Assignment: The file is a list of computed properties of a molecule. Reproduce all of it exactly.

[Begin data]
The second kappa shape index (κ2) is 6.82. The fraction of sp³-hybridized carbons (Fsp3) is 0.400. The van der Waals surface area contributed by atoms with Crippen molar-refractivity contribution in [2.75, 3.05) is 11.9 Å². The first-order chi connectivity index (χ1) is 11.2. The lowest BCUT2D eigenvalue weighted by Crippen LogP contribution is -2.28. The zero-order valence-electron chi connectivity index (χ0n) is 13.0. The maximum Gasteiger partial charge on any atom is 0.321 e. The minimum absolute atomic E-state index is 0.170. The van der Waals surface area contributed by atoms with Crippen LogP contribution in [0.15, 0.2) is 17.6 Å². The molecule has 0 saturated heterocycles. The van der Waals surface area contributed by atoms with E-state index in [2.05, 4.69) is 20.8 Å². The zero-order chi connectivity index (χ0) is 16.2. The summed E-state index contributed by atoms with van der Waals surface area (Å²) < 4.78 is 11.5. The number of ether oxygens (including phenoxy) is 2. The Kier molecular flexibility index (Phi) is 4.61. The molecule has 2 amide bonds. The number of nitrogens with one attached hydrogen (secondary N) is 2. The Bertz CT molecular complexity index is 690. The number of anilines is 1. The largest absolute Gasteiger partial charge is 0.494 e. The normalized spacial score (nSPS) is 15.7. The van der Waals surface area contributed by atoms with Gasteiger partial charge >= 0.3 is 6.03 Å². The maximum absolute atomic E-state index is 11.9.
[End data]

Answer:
The second kappa shape index (κ2) is 6.82. The fraction of sp³-hybridized carbons (Fsp3) is 0.400. The van der Waals surface area contributed by atoms with Crippen molar-refractivity contribution in [2.75, 3.05) is 11.9 Å². The first-order chi connectivity index (χ1) is 11.2. The lowest BCUT2D eigenvalue weighted by Crippen LogP contribution is -2.28. The zero-order valence-electron chi connectivity index (χ0n) is 13.0. The maximum Gasteiger partial charge on any atom is 0.321 e. The minimum absolute atomic E-state index is 0.170. The van der Waals surface area contributed by atoms with Crippen LogP contribution in [0.15, 0.2) is 17.6 Å². The molecule has 0 saturated heterocycles. The van der Waals surface area contributed by atoms with E-state index in [2.05, 4.69) is 20.8 Å². The zero-order chi connectivity index (χ0) is 16.2. The summed E-state index contributed by atoms with van der Waals surface area (Å²) < 4.78 is 11.5. The number of ether oxygens (including phenoxy) is 2. The Kier molecular flexibility index (Phi) is 4.61. The molecule has 2 amide bonds. The number of nitrogens with one attached hydrogen (secondary N) is 2. The Bertz CT molecular complexity index is 690. The number of anilines is 1. The largest absolute Gasteiger partial charge is 0.494 e. The normalized spacial score (nSPS) is 15.7. The van der Waals surface area contributed by atoms with Gasteiger partial charge >= 0.3 is 6.03 Å². The maximum absolute atomic E-state index is 11.9.